226 days.

Here is a list of everything I have accomplished since moving to Korea:

  • I have discovered two new delicious flavors available at BHC Chicken (in addition to my favorite Mae-un maht Yang Nyeom Chicken)
  • I have watched several, several, several television series in entirety on Netflix
  • Um…

I do feel unproductive when I get home from work. There are so many random side projects I would like to finish. Though, I end up allowing myself to just watch or read stories. I suppose I am exaggerating a bit as to how unproductive I have been – but I know I can accomplish so much more with the time given to me. I have been terrible, as well, when it comes to writing down my experiences – such as the time I accidentally signed up to go a jjimjilbang as part of a trip. I have even been terrible with taking photos.

The difference between my Korean age (27) and my “real” age (25) has been causing my finite-ness to take up a lot of thought lately. I have planned my budget and projected income for the next 20 years in Excel just so that I can calm myself that I will be able to go all of the places I want to go and do all of the things I want to do.

It seems hypocritical for me to spend my first year in Korea planning for the future, when the entire point of my planning is to spend the time I am living wisely. However, in a way, it makes me happy to plan for the future – I like keeping track of Jesse’s progress in getting ready to come to Korea, of Bailey and Howl’s paperwork, and of the market for apartments here in Jeonju.

I completely switched schools for this new school year (Korea’s school year runs from March to February, with breaks in August, and in January/February). It made me feel like I was arriving in Korea again – except this time I know how to go about getting around. My two new schools are in parts of Jeonju that are completely new to me. Surprisingly, I am looking forward to the change – it will help these next six months (No – five!) go by quickly.

For Those Back “Home”

Reason why this entry is titled, For Those Back “Home”, is because this entry is aimed at all of those people who ask, “Anna! How are you doing?”

Yes, this entry is for you all.

Firstly, my first full day (way back on July 20th) in Korea I went with my co-teacher for my medical exam.

While waiting, I had to use the bathroom. Now a lot of you know that in Korea, toilets vary – ranging from your old-fashioned squat toilets all the way up to the pseudo-posh electronic bidet toilets.

The bathroom at this hospital had the latter. You would think, “Oh! Wouldn’t you be glad, Anna, to be able to use this fancy schmancy toilet?”

Short answer: No.

All of the buttons were in Korean, and I could not see an obvious button for flush. Knowing what kind of toilet this was (with its posh bidet function), I pressed a button and rushed to the corner of the stall. This was an attempt to prevent the inevitable.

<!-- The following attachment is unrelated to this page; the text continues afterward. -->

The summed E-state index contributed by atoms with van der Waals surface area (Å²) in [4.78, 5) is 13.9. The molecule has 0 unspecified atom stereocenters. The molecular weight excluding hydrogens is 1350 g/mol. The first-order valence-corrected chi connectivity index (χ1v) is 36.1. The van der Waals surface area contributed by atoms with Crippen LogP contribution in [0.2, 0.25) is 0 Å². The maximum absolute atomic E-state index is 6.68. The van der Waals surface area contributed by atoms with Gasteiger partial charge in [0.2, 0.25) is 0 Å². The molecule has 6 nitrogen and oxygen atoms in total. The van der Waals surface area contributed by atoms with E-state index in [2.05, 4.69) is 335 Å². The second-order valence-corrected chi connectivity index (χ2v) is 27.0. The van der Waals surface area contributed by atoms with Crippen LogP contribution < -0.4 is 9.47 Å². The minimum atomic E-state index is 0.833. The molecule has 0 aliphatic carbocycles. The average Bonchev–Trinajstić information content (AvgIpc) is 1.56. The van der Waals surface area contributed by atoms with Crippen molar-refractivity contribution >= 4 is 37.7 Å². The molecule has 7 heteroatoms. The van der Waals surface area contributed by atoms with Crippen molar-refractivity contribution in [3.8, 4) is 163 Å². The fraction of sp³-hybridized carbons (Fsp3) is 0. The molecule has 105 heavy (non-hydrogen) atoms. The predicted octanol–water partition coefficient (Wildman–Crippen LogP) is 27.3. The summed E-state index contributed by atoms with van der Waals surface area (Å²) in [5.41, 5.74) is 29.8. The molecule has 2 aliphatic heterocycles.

Sure enough, a little pipe poked out and started squirting water into the other corner of the stall. I thought, “Phew! I’m in the clear! I just need to wait this out!”

But then the stream of water started to circle around the stall…

I stood there frozen to that corner, “Oh, it will pass me and I will just get a little sprinkle.”

No, when that stream of water found me in my corner, it stayed. 

My body refused to move. I just thought, “Oh my god, if I move, it will follow me. And I have already been tainted by this… this bidet water.” I stood there as the stream of water soaked my shirt.

After an eternity or so, it stopped. I had to ask my [then male] co-teacher if I could access my luggage in his car so I could change shirts (luckily, I was wearing an undershirt so this was not too awkward).

So that was my first real day in Korea.

Going on, yesterday, I finally decided to take photos of my mini apartment. (I have legitimately been too lazy to take any up until this point.) It has come a long way since I moved in – I threw out all of the Men’s Health mags, along with the various workout posters on the wall, and added the various decals you see… (though this was to cover up random spots on the wall).

My view sitting at the head of my bed.

You can see where I put my umbrellas.

Post-its Post-its everywhere! Also, the laptop is in prime Netflix viewing position.

Recycling is mandatory in Korea. I use the bags from BHC (a fried chicken place) to categorize.

More evidence of how often I frequent BHC…

A lot of these little things – like the puppy organizers (or the duck organizer in another photo) I bought at a DAISO. In fact, assume a lot of these things are from the DAISO. Because DAISO is awesome. [One of my closets – yeah, I need to do laundry.]

My bathroooom, complete with the must have singing washing machine. (I made this photo smaller since it is a tad blurry.)


What I normally eat every day, because I know for sure I can get it for take-out. (The place is also right next to my school.)

I also like to eat cake at home. This cake has a story that will be addressed another time.

I leave you with this for now. I know this does not answer everything. In fact, you may even be thinking, “Anna… you just showed us a bunch of photos of your apartment and evidence of an extreme fried chicken habit. Um… So how are you doing?”

Shhh, “It’s a SPICY SPICY fried chicken habit.”


I have an appointment with Netflix.